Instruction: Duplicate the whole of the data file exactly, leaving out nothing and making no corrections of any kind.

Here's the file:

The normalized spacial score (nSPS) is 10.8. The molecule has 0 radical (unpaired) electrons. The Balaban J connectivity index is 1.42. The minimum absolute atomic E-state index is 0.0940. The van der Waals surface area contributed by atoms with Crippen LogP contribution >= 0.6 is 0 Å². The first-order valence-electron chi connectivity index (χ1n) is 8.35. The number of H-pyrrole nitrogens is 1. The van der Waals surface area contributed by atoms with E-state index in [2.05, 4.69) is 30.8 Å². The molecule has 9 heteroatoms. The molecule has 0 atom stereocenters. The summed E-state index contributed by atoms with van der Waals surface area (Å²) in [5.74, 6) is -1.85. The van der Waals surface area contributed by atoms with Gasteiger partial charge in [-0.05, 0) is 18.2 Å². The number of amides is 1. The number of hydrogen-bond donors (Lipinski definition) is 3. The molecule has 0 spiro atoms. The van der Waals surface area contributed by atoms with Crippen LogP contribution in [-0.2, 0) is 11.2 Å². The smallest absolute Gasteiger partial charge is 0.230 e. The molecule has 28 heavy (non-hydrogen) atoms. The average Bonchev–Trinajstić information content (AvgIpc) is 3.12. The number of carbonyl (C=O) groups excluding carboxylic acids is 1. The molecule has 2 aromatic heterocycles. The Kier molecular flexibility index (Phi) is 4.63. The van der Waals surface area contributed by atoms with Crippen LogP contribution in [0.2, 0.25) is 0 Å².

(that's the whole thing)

The normalized spacial score (nSPS) is 10.8. The molecule has 0 radical (unpaired) electrons. The Balaban J connectivity index is 1.42. The minimum absolute atomic E-state index is 0.0940. The van der Waals surface area contributed by atoms with Crippen LogP contribution >= 0.6 is 0 Å². The first-order valence-electron chi connectivity index (χ1n) is 8.35. The number of H-pyrrole nitrogens is 1. The van der Waals surface area contributed by atoms with E-state index in [2.05, 4.69) is 30.8 Å². The molecule has 9 heteroatoms. The molecule has 0 atom stereocenters. The summed E-state index contributed by atoms with van der Waals surface area (Å²) in [5.74, 6) is -1.85. The van der Waals surface area contributed by atoms with Gasteiger partial charge in [-0.05, 0) is 18.2 Å². The number of amides is 1. The number of hydrogen-bond donors (Lipinski definition) is 3. The molecule has 0 spiro atoms. The van der Waals surface area contributed by atoms with Crippen LogP contribution in [-0.2, 0) is 11.2 Å². The smallest absolute Gasteiger partial charge is 0.230 e. The molecule has 28 heavy (non-hydrogen) atoms. The average Bonchev–Trinajstić information content (AvgIpc) is 3.12. The number of carbonyl (C=O) groups excluding carboxylic acids is 1. The molecule has 2 aromatic heterocycles. The Kier molecular flexibility index (Phi) is 4.63. The van der Waals surface area contributed by atoms with Crippen LogP contribution in [0.2, 0.25) is 0 Å².